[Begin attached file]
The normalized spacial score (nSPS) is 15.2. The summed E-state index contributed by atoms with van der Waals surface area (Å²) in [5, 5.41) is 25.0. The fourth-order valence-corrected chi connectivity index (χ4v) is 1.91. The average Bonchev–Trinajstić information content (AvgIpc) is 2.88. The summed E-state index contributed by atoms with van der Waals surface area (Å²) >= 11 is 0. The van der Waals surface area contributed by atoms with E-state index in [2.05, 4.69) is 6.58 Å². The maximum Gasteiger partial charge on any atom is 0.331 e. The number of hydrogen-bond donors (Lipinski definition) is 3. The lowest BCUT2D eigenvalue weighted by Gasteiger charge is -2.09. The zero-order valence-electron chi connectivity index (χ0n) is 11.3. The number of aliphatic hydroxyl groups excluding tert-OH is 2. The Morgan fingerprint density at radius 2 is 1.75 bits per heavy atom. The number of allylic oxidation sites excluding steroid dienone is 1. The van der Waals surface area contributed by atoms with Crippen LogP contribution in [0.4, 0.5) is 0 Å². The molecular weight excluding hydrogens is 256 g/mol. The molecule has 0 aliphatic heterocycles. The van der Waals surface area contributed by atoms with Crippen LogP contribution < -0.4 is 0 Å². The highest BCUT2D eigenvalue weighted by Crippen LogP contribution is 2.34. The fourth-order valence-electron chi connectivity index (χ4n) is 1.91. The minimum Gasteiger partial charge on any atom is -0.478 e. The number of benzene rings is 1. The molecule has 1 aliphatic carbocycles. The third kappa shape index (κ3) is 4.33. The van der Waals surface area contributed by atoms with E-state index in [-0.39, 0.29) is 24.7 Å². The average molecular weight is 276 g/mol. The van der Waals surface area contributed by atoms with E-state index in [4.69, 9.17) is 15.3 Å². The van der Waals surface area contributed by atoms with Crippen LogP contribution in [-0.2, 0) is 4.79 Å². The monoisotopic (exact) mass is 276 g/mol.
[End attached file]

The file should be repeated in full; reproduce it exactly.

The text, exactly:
The normalized spacial score (nSPS) is 15.2. The summed E-state index contributed by atoms with van der Waals surface area (Å²) in [5, 5.41) is 25.0. The fourth-order valence-corrected chi connectivity index (χ4v) is 1.91. The average Bonchev–Trinajstić information content (AvgIpc) is 2.88. The summed E-state index contributed by atoms with van der Waals surface area (Å²) >= 11 is 0. The van der Waals surface area contributed by atoms with E-state index in [2.05, 4.69) is 6.58 Å². The maximum Gasteiger partial charge on any atom is 0.331 e. The number of hydrogen-bond donors (Lipinski definition) is 3. The lowest BCUT2D eigenvalue weighted by Gasteiger charge is -2.09. The zero-order valence-electron chi connectivity index (χ0n) is 11.3. The number of aliphatic hydroxyl groups excluding tert-OH is 2. The Morgan fingerprint density at radius 2 is 1.75 bits per heavy atom. The number of allylic oxidation sites excluding steroid dienone is 1. The van der Waals surface area contributed by atoms with Crippen LogP contribution in [0.4, 0.5) is 0 Å². The molecular weight excluding hydrogens is 256 g/mol. The molecule has 0 aliphatic heterocycles. The van der Waals surface area contributed by atoms with Crippen LogP contribution < -0.4 is 0 Å². The highest BCUT2D eigenvalue weighted by Crippen LogP contribution is 2.34. The fourth-order valence-electron chi connectivity index (χ4n) is 1.91. The minimum Gasteiger partial charge on any atom is -0.478 e. The number of benzene rings is 1. The molecule has 1 aliphatic carbocycles. The third kappa shape index (κ3) is 4.33. The van der Waals surface area contributed by atoms with E-state index in [-0.39, 0.29) is 24.7 Å². The average molecular weight is 276 g/mol. The van der Waals surface area contributed by atoms with E-state index in [4.69, 9.17) is 15.3 Å². The van der Waals surface area contributed by atoms with Crippen LogP contribution in [-0.2, 0) is 4.79 Å². The monoisotopic (exact) mass is 276 g/mol.